Before he married his wife, Anthony Weiner had a previously undisclosed relationship with an on-again-off-again congressional and campaign aide nearly two decades his junior.
In pushing back against the publication of this story, the spokeswoman for his current mayoral campaign, Barbara Morgan, phoned The New York Observer‘s editor in chief. Partially confirming the relationship, she said the two “had a personal relationship.” (At that point, Ms. Morgan stopped mid-sentence to request the conversation be continued off the record.)
In a cease-and-desist letter sent to The New York Observer today, an attorney for the woman said his client, Dolev Azaria, “vehemently denies” that she and Mr. Weiner had any romantic relationship “while Ms. Azaria was working for Mr. Weiner.”
“Anthony was my boss and a mentor and we remain friends to this day. There was never anything inappropriate about our relationship. I’m saddened that rumors to the contrary would imply anything else,” Ms. Azaria further said in a statement late Thursday night.
Nearly a dozen sources and former staffers, however, said they strongly suspected that wasn’t the case.
Instead, they described the lengthy relationship between the pair as a badly-kept open secret, with the two openly flirting and behaving unlike any other staffers in the office for a period they say began well before late 2006–when Ms. Azaria left Mr. Weiner’s payroll–and continuing after she returned in mid-2008. (In 2006, Ms. Azaria would have been turning 24 years old, while Mr. Weiner would have been turning 42.) The allegedly unprofessional behavior made some staffers uncomfortable.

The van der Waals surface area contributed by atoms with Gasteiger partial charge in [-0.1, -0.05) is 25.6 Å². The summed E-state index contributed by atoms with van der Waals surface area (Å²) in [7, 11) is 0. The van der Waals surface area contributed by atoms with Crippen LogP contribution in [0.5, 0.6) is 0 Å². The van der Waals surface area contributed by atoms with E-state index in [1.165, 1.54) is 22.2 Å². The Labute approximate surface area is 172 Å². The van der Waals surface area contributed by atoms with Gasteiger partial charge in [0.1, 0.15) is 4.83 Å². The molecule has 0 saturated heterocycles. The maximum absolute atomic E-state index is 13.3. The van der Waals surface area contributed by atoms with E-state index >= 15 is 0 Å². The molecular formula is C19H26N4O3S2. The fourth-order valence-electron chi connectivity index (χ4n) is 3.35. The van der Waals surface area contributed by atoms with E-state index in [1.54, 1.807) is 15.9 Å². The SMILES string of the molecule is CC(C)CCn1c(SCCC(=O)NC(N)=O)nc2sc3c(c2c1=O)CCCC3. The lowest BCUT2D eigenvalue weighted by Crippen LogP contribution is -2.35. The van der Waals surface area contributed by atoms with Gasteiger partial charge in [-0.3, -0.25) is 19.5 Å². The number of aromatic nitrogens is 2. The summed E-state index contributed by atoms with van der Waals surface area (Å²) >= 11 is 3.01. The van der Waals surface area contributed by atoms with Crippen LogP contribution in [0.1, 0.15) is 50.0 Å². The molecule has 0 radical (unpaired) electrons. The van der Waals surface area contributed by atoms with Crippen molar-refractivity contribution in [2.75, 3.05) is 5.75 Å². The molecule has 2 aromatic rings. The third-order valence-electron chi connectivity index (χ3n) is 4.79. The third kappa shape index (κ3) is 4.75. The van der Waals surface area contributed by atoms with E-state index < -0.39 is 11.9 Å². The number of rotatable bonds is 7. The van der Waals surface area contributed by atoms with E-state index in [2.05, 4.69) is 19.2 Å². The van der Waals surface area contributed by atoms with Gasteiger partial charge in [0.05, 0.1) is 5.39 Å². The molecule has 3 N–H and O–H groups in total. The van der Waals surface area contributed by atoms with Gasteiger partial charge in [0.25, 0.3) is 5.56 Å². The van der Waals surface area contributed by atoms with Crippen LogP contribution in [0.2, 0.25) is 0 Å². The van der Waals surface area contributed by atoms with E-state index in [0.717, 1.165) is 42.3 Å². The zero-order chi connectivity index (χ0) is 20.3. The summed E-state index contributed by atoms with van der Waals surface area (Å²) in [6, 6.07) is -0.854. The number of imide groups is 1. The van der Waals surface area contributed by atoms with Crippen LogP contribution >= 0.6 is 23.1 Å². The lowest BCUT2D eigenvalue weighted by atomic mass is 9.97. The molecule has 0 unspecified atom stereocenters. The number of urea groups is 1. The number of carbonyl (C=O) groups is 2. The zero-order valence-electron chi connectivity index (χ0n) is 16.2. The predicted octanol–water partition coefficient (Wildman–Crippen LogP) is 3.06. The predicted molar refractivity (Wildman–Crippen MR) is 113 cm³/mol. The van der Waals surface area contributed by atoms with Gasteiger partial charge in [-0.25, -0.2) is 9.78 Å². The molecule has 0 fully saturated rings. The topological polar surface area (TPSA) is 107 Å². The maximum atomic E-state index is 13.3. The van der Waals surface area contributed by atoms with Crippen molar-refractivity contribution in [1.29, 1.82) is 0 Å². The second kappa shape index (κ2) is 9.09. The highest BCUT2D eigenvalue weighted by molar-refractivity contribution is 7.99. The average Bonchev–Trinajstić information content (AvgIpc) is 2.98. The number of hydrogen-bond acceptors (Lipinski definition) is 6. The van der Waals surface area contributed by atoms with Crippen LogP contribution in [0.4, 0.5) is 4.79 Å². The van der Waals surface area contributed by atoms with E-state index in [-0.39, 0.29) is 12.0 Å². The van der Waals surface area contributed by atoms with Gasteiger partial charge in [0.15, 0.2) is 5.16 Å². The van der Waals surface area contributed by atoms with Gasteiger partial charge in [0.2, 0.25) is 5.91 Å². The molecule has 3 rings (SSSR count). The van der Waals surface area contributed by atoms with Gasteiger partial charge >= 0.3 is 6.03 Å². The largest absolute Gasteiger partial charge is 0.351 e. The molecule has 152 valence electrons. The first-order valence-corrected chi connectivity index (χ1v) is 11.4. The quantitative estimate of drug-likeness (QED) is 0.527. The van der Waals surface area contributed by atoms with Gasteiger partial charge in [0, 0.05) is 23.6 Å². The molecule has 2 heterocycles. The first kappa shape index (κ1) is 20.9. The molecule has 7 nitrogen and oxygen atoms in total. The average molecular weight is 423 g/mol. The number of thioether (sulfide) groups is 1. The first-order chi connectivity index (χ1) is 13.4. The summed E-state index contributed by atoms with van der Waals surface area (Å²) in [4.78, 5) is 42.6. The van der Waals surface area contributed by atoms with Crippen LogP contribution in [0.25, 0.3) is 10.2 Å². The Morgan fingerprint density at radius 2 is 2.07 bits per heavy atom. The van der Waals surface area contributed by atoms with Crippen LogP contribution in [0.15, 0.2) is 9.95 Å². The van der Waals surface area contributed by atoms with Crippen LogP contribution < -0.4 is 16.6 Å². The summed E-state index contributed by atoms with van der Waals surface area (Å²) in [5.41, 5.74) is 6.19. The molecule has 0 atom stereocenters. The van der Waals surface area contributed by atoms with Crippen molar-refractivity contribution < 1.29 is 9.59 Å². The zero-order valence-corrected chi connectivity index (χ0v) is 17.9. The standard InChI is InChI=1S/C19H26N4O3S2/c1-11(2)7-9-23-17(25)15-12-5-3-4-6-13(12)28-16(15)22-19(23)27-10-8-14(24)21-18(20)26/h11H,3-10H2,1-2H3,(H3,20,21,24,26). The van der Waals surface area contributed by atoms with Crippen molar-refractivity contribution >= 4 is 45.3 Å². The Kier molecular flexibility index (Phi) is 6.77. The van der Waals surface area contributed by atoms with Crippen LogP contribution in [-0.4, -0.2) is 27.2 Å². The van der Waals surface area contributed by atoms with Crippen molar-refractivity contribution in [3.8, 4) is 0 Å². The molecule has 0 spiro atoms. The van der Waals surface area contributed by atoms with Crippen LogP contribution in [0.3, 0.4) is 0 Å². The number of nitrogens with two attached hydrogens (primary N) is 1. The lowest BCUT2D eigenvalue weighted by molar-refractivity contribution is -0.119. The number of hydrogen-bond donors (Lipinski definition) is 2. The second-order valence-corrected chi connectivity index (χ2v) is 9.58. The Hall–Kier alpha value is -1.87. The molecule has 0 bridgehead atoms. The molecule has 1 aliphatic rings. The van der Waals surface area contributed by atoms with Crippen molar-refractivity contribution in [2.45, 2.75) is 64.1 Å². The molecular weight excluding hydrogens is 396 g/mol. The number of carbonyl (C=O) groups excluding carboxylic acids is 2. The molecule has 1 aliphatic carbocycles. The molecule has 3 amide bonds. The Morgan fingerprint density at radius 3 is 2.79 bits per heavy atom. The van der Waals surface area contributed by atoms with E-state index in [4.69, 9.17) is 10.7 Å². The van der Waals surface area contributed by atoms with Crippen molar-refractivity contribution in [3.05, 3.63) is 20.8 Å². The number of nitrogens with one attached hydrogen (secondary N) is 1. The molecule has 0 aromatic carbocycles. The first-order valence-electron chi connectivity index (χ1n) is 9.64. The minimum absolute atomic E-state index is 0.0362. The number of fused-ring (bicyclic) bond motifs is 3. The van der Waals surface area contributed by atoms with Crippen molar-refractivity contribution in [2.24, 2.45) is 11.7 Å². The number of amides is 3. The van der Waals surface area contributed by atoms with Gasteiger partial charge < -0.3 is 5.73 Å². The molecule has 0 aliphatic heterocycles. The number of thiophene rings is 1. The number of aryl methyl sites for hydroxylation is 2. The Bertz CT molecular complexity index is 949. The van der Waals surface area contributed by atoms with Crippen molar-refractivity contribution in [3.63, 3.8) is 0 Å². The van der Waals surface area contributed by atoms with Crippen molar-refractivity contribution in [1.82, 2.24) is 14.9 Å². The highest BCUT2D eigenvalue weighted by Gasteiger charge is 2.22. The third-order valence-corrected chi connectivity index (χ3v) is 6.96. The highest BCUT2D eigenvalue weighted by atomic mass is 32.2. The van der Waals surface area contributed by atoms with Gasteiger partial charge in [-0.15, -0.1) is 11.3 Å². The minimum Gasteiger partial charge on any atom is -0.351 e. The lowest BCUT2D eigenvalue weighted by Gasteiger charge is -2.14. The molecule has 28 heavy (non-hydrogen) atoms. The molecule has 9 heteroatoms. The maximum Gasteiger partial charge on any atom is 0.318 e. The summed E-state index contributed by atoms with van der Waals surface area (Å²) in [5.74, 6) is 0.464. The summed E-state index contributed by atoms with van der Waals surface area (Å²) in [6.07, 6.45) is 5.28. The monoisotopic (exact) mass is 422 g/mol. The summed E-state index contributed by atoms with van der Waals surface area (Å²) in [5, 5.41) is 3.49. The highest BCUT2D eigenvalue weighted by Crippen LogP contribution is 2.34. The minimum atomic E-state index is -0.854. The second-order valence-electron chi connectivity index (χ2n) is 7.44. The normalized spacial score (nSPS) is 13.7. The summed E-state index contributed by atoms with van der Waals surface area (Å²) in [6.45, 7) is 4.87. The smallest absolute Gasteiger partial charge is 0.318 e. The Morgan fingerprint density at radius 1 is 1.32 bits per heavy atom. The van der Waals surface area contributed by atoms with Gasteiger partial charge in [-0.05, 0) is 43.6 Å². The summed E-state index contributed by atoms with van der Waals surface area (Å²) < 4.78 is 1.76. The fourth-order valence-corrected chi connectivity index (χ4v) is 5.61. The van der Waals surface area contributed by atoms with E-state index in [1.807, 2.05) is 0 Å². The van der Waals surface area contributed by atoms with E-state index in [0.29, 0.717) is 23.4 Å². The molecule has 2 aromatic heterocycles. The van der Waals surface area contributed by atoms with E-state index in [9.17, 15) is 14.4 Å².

“You’d have to be an idiot to not know what was going on,” said one ex-aide, who, like the majority of others, spoke on the condition of anonymity to avoid damaging his relationship with Mr. Weiner and their former colleague. “It was a known secret in the office,” another said.
The close relationship was especially striking, sources said, in contrast to the way Mr. Weiner behaved with others.
“It was pretty clear they had a different relationship than everyone else,” said one source, describing the behavior–openly flirting and largely behaving unlike Mr. Weiner was with any other staffer–as continuing into 2008, when Mr. Weiner began dating his current wife. “If you worked for Weiner, you were lucky if he refused to acknowledge your existence. Those less fortunate got called ‘cocksucker,’” said another. “So [their] rapport was exceptional.”
While relationships between staffers and their bosses–especially in the incestuous world of politics–are not unheard of, this pairing nonetheless suggests that Mr. Weiner was not completely honest when he insisted his personal proclivities were completely constrained to his private life.
“I think the notion of a member of Congress having a relationship with his staffer does not fit the bill of somebody making smart decisions about how he’s running an office and how he’s going to carry on in public life,” said one source. “It is a thing when the boss is having a relationship with a staffer and attempting to keep it a secret from anyone. That’s not appropriate and I think not something that represents smart, sound judgement.”
Smart, sound judgement and Anthony Weiner - things that don't go together.
Thankfully all this stuff broke before he won a slot in the runoff - or worse, became the Democratic nominee.
Weiner was a terrible Congressman, a terrible boss, and he would have made a terrible mayor.
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